Unfortunately, many rare names found in old records have become lost over time and in most instances records themselves have been lost or destroyed. Because southern records (whether census or parochial acts) of the sixteenth century tend to have survived better than northern or central ones; all examples listed below come from Southern records with particular emphasis placed upon those not often referenced by onomastic references.

Milvia and Milvio, two names with deep historical associations for South Albanian communities as well as Romans. Both names honor ConstantineOs victory at Ponte Milvio Bridge in Rome where Milvian Bridge (Ponte Milvio) stands today.

An interesting medieval practice which survived into the sixteenth century was giving children names of living grandparents with whom they shared basic names as dimintives. These dimunitives served a dual purpose in that they helped distinguish first cousins who otherwise bore identical given names and surnames from each other, yet these dimunitives became widely accepted as individual names. Antonello (or Antonino), from Antonio and Antonella from Antonia. These names remain common today. Older examples include Catrinella from Caterina, Margaretella from Margarita, Giovanello from Giovanni, Lionello from Leone and Giovanella (and sometimes Ianella or Janella) from Giovanna. Antonia also gave rise to two variants; Antonina and Antonietta.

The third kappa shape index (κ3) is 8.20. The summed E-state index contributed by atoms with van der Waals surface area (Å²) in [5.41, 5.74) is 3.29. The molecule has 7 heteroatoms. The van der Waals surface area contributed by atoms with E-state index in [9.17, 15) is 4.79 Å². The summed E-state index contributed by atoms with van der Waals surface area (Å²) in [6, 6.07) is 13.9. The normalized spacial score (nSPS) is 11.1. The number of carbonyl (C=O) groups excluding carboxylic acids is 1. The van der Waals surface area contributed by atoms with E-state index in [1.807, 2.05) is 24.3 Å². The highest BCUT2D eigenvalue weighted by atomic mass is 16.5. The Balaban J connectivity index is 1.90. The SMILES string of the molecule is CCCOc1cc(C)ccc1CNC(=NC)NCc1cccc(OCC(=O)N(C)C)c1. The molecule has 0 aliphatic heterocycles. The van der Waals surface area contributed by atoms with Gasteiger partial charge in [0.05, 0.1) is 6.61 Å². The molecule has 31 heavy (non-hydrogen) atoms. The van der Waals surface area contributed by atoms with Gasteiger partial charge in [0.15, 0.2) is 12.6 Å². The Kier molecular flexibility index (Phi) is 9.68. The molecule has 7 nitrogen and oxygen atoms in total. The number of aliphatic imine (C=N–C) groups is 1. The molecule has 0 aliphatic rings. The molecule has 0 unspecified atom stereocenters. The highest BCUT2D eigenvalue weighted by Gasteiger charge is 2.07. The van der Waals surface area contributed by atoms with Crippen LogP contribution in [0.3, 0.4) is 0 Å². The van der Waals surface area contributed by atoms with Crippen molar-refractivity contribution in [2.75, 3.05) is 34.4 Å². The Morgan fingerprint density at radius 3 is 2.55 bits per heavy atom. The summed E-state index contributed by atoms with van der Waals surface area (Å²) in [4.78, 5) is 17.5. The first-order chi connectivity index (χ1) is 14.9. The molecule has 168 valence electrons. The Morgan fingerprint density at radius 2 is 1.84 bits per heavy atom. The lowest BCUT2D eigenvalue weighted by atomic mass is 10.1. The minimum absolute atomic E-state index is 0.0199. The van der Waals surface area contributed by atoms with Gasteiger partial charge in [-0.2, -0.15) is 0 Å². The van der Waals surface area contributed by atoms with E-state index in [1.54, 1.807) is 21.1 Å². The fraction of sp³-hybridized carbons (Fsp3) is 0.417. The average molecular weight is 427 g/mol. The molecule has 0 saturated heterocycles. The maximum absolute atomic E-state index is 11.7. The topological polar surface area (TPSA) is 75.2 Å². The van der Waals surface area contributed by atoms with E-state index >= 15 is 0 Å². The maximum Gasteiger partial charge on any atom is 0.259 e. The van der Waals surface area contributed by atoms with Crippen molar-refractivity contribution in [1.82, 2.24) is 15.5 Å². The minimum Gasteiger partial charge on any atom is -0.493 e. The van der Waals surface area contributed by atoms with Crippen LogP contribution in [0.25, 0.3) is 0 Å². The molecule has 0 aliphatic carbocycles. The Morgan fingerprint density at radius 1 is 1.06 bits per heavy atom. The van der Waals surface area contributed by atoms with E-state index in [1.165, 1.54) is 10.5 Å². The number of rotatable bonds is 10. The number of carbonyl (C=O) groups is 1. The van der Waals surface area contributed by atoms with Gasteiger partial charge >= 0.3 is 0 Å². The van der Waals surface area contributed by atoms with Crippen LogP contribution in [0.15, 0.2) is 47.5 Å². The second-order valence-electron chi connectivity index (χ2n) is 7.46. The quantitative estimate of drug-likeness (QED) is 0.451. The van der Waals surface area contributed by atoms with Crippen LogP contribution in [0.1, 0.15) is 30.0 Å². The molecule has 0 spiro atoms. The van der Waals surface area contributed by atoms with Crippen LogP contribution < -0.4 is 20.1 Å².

Barbaro, masculine form of Barbara, has become almost obsolete over time; similarly Minzico and Masullo as well as their feminine equivalents Minzica and Masulla are virtually unknown today. Barbriano may derive from Barbaro. Geronimo was an older form of Gerolamo while Cola is actually an abbreviation for Nicola; Toro derives not from its “bullishness” but rather its Salvatore origins while Bastiano stands for Sebastiano while Bastiana stands in place for Sebastiana; Minico/Minichello derives from Domenico while Minica stands for Domenica).

Saints with names that focus on virtues (Providenza, Felicia) may seem common nowadays, but historical records contain many more surprising names like Dea (Goddess), Potenzia (Strength) and Vergine. Also in older records we find Madonna, Santa (Saint), Bellissima and Venera are less frequently encountered among other saintly names – more typical would be: Madonna; Santa (Saint), Bellissima and Venera are equally unheard-of – in addition to Madonna; Santa (Saint) Bellissima. Other saintly names include Venera (Venus as Benefacia; Bonifazia is another name for Bonifazio Boniface) Donisa in addition to Violanti (Violent) as well as obscure ones like Xhumi (Schumi in modern orthography) and Mercurio. Italy features both names Carmela as Camilla as well.